Sunday, May 26, 2024

Australia records sharp drop in Mass attendance

The proportion of Australia’s Catholics attending weekly Mass fell from 11.8% to 8.2% between 2016 and 2021, according to figures released this week.

The Australian Catholic Mass Attendance Report 2021 said that the number of Massgoers dropped from 623,400 to 417,350 — a fall around a third — in the five-year period.

Some of Australia’s 33 dioceses saw especially sharp declines. In the Diocese of Maitland-Newcastle, attendance dipped from 10,465 in 2016 to 5,443 in 2021, a 48% reduction.

The diocese in New South Wales had the country’s lowest Mass attendance rate in 2021, well below the national average at 3.7%.

The Maitland-Newcastle diocese is a suffragan of the Archdiocese of Sydney, which had an above-average Mass attendance rate of 10.4% in 2021.

But the Sydney archdiocese — arguably the country’s most prominent — also saw a significant decline in Mass attendance, from 93,365 to 61,247 over the five years, a fall of 34%.

The nationwide Mass attendance rate of 8.2% likely puts Australia at the lower end of the global spectrum, alongside countries such as Brazil and France. 

The new figures are based on a nationwide Mass attendance count held largely in May 2021, when church attendance was subject to COVID-19 restrictions

The 32-page report concluded that much of the decline “can be explained by the impact of COVID-19 restrictions and people’s cautious approach towards resuming regular patterns of social interactions in the community.”

“It is crucial to note, however, that the decline in Mass attendance cannot be solely attributed to COVID-19,” it said. 

“Other factors, such as changes in the demographics of the Catholic population, the presence or absence of immigrants, the attendance patterns of different age groups of attenders and other issues affecting the overall Catholic population in Australia, also play a role.”

The Mass attendance count coincided with the Australian Census, which took place in August 2021. The census found that Australia had a total population of 25.4 million, 20% of whom are Catholic.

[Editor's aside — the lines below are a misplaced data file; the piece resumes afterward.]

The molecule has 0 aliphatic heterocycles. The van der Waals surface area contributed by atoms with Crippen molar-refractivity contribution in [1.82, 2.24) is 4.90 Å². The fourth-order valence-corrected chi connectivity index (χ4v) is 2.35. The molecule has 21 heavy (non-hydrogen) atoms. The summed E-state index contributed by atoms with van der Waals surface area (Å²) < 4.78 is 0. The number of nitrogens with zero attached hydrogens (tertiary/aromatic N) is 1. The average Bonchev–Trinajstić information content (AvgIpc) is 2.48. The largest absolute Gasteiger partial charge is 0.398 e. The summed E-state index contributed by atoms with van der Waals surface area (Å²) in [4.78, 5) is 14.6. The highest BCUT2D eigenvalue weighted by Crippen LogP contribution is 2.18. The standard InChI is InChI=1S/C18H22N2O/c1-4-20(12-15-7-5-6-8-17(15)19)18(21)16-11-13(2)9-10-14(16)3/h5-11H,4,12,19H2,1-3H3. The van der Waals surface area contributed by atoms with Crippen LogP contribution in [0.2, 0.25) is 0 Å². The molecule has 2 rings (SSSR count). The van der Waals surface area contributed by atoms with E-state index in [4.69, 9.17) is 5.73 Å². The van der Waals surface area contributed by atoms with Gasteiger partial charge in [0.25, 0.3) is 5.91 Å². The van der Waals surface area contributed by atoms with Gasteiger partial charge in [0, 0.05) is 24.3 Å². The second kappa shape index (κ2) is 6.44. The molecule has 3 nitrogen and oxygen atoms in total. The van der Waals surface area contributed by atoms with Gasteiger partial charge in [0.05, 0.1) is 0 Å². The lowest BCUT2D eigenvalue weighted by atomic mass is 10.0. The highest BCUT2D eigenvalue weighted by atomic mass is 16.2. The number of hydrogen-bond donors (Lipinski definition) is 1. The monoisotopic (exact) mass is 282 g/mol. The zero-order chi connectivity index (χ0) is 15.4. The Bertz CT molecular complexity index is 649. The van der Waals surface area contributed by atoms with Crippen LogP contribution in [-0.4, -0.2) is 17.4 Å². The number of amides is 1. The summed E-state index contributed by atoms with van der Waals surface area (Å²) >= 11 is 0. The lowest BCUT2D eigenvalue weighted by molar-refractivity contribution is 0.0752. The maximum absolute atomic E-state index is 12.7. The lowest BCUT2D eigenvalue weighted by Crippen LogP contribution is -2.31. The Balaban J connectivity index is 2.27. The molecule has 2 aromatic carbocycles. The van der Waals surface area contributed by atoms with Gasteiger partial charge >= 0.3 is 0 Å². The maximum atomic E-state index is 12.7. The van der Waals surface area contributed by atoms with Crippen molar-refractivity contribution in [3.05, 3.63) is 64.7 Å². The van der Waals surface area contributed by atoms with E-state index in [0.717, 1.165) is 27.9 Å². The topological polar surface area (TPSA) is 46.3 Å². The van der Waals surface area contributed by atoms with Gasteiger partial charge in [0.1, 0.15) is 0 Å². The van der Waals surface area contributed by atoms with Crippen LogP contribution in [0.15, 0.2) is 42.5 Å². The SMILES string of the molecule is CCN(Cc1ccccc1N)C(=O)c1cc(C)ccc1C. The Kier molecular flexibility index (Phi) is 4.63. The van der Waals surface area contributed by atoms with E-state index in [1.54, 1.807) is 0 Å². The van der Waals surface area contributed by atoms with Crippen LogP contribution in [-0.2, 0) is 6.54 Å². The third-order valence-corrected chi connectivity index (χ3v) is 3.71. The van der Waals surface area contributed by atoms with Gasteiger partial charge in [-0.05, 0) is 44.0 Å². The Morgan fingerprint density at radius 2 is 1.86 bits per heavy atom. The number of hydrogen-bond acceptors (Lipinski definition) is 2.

Australia’s 33 dioceses include five Eastern Catholic eparchies: Chaldean, Maronite, Melkite, Syro-Malabar, and Ukrainian.

Church attendance only increased over the five years in the Chaldean and Syro-Malabar eparchies.

In the Chaldean Eparchy of St. Thomas the Apostle of Sydney, established in 1973, attendance rose from 3,779 in 2016 to 6,657 in 2021, a rise of 76%.

In the Syro-Malabar Eparchy of St. Thomas the Apostle of Melbourne, created in 2014, attendance grew from 4,390 in 2016 to 8,352 in 2021, an increase of 90%.

The report said: “Changes in the Catholic population are particularly affected by migration patterns, population movements and other societal changes.” 

“All the Eastern eparchies, with the exception of the Ukrainian eparchy, which remained almost the same, reported increases in their Catholic populations in 2021, which were likely due to immigration patterns, alongside an increased awareness within the local parish community to identify themselves correctly on the Census form (which those not involved with a local community would not know about).”

The report said that throughout Australia, Eucharistic liturgies were celebrated in 42 different languages, including English. The most common languages, apart from English, were Vietnamese, Arabic, Chaldean, and Italian.

The Personal Ordinariate of Our Lady of the Southern Cross, founded in 2012, was the only other Australian jurisdiction to see an increase in Mass attendance. Average attendance in the body for groups of former Anglicans rose from 196 in 2016 to 333 in 2021. 

The personal ordinariate underwent an apostolic visitation in 2022 and its leader Msgr. Carl Reid stood down in 2023.

In a column for Australia’s Catholic Weekly, Philippa Martyr highlighted a potentially significant trend in the age profile of Massgoers.

She wrote: “A quarter of our Sunday Massgoers are now aged over 70, but here’s the good news — people aged 18-29 now make up almost 12% of everyone at Mass. That’s double the figure of 6.5% in 2016.”

She added: “We used to have a weird demographic ‘mushroom’ — a big elderly Mass-going population supported by a thinner and thinner stalk of younger Massgoers. But this is now starting to look more like a young oak tree with a sturdier trunk and a smaller canopy.”

In recent years, the Sydney archdiocese has seen a notable increase in the number of people entering the Catholic Church through the RCIA program, with 107 in 2021, 179 in 2023, and 266 in 2024.

 The Archdiocese of Brisbane also reported its largest number of catechumens, or candidates for baptism, this year.

The next Australian national count of Mass attendance is due to take place in 2026.

The 2021 report said: “By taking a snapshot of Mass attendance in 2021, we have obtained an accurate picture of the extent of participation across the country. Explaining the changes, however, will require data from the 2026 Count to understand whether the sharp decline during this period was an isolated occurrence or part of broader trends occurring in the Church.”